Context-processing deficits in schizophrenia: Converging evidence from three theoretically motivated cognitive tasks

Jonathan D. Cohen, Deanna M. Barch, Cameron Carter, David Servan-Schreiber

Research output: Contribution to journalArticlepeer-review

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Abstract

To test the hypothesis that the ability to actively represent and maintain context information is a central function of working memory and that a disturbance in this function contributes to cognitive deficits in schizophrenia, the authors modified 3 tasks - the AX version of the Continuous Performance Test, Stroop, and a lexical disambiguation task - and administered them to patients with schizophrenia as well as to depressed and healthy controls. The results suggest an accentuation of deficits in patients with schizophrenia in context-sensitive conditions and cross-task correlations of performance in these conditions. However, the results do not definitively eliminate the possibility of a generalized deficit. The significance of these findings is discussed with regard to the specificity of deficits in schizophrenia and the hypothesis concerning the neural and cognitive mechanisms that underlie these deficits.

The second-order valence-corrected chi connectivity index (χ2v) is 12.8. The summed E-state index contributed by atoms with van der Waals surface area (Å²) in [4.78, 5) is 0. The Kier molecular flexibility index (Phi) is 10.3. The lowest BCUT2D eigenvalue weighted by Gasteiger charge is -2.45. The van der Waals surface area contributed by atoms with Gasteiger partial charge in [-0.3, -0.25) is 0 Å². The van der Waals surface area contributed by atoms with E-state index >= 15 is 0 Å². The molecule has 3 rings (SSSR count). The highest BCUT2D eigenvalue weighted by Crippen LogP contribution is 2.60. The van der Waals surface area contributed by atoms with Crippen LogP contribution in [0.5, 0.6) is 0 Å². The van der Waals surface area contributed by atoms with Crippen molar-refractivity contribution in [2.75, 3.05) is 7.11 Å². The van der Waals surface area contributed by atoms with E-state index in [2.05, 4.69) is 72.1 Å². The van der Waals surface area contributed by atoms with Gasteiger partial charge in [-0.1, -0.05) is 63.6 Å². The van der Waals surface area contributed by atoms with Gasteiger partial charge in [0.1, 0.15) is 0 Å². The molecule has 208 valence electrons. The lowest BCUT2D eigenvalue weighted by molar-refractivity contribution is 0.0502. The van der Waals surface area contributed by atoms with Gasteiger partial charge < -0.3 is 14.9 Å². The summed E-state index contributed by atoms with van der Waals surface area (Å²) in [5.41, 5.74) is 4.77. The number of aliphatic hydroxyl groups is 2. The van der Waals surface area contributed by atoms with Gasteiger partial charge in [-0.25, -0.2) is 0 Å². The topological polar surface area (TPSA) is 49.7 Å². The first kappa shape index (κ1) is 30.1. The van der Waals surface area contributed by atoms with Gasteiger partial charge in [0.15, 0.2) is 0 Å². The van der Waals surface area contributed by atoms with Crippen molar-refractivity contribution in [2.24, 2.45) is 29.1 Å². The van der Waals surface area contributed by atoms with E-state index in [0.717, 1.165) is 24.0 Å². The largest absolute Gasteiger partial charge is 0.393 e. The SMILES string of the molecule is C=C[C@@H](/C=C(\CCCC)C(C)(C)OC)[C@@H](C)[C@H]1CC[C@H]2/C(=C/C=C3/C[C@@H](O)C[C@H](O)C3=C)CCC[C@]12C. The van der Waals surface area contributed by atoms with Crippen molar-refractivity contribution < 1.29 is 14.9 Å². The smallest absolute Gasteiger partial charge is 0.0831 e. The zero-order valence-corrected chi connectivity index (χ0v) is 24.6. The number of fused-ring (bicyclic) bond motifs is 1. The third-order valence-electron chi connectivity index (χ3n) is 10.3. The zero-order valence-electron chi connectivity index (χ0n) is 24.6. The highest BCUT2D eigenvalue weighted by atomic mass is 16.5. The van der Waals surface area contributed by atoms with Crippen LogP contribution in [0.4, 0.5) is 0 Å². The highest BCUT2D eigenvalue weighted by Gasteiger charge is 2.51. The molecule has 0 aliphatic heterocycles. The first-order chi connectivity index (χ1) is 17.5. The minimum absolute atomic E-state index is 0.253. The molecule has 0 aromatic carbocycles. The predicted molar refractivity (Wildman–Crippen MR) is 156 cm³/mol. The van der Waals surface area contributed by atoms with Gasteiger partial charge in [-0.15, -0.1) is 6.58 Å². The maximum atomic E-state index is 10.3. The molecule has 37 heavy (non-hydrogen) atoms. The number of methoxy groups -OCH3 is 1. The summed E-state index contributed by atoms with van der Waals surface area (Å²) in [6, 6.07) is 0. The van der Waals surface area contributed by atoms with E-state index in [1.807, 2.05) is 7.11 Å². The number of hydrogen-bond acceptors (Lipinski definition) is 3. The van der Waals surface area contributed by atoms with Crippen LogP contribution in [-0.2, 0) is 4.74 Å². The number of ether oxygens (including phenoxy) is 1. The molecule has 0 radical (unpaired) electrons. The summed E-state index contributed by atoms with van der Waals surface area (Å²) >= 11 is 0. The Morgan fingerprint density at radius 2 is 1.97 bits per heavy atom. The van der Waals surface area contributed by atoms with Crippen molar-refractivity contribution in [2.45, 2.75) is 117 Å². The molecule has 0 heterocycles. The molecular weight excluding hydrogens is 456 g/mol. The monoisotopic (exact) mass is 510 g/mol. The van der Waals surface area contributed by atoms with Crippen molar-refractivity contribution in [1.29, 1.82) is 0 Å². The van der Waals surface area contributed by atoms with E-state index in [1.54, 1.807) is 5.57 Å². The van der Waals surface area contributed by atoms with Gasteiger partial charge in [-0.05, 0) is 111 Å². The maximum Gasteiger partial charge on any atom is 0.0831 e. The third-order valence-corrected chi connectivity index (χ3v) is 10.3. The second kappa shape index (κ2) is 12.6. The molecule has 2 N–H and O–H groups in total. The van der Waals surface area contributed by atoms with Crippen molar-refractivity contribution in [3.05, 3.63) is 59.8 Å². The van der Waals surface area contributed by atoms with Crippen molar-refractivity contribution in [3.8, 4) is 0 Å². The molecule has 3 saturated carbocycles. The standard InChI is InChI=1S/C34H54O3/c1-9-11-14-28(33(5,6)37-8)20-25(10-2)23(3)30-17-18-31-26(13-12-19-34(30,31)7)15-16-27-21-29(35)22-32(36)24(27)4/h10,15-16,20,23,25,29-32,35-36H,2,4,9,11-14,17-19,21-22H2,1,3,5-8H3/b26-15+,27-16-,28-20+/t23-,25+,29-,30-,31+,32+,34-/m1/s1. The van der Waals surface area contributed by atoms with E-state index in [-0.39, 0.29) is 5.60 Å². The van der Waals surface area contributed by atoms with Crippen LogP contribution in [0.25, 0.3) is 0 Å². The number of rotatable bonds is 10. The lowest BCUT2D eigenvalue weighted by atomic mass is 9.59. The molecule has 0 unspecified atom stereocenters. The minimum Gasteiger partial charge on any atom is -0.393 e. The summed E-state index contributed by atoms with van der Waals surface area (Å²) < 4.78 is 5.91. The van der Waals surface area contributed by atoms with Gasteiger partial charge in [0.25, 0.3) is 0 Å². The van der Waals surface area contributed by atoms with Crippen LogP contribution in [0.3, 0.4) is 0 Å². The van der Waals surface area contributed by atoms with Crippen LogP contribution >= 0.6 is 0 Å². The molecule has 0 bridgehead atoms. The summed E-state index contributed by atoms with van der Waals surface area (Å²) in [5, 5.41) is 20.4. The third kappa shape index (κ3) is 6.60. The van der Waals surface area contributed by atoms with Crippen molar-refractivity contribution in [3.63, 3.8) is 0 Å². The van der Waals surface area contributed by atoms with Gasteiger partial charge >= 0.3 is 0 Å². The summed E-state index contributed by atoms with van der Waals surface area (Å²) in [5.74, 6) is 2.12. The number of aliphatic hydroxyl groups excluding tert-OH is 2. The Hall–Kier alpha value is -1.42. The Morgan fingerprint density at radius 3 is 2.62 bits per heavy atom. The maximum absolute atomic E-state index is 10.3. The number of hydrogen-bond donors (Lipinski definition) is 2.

Original languageEnglish (US)
Pages (from-to)120-133
Number of pages14
JournalJournal of Abnormal Psychology
Volume108
Issue number1
DOIs
StatePublished - Jan 1 1999

All Science Journal Classification (ASJC) codes

  • Psychiatry and Mental health
  • Biological Psychiatry

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